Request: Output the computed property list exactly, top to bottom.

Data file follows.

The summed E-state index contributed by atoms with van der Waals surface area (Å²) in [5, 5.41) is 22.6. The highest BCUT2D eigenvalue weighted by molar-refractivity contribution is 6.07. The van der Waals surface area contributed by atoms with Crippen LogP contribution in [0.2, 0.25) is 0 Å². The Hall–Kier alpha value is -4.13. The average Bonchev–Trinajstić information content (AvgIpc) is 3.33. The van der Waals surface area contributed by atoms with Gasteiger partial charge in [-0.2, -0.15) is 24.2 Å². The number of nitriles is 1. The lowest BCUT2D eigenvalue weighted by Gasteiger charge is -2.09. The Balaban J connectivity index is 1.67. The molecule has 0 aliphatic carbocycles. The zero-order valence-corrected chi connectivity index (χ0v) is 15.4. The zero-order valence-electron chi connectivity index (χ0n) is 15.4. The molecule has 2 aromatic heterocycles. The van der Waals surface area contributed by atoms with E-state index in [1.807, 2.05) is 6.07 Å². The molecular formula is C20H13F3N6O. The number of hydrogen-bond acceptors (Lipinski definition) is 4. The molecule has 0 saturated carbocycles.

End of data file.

The summed E-state index contributed by atoms with van der Waals surface area (Å²) in [5, 5.41) is 22.6. The highest BCUT2D eigenvalue weighted by molar-refractivity contribution is 6.07. The van der Waals surface area contributed by atoms with Crippen LogP contribution in [0.2, 0.25) is 0 Å². The Hall–Kier alpha value is -4.13. The average Bonchev–Trinajstić information content (AvgIpc) is 3.33. The van der Waals surface area contributed by atoms with Gasteiger partial charge in [-0.2, -0.15) is 24.2 Å². The number of nitriles is 1. The lowest BCUT2D eigenvalue weighted by Gasteiger charge is -2.09. The Balaban J connectivity index is 1.67. The molecule has 0 aliphatic carbocycles. The zero-order valence-corrected chi connectivity index (χ0v) is 15.4. The zero-order valence-electron chi connectivity index (χ0n) is 15.4. The molecule has 2 aromatic heterocycles. The van der Waals surface area contributed by atoms with E-state index in [1.807, 2.05) is 6.07 Å². The molecular formula is C20H13F3N6O. The number of hydrogen-bond acceptors (Lipinski definition) is 4. The molecule has 0 saturated carbocycles.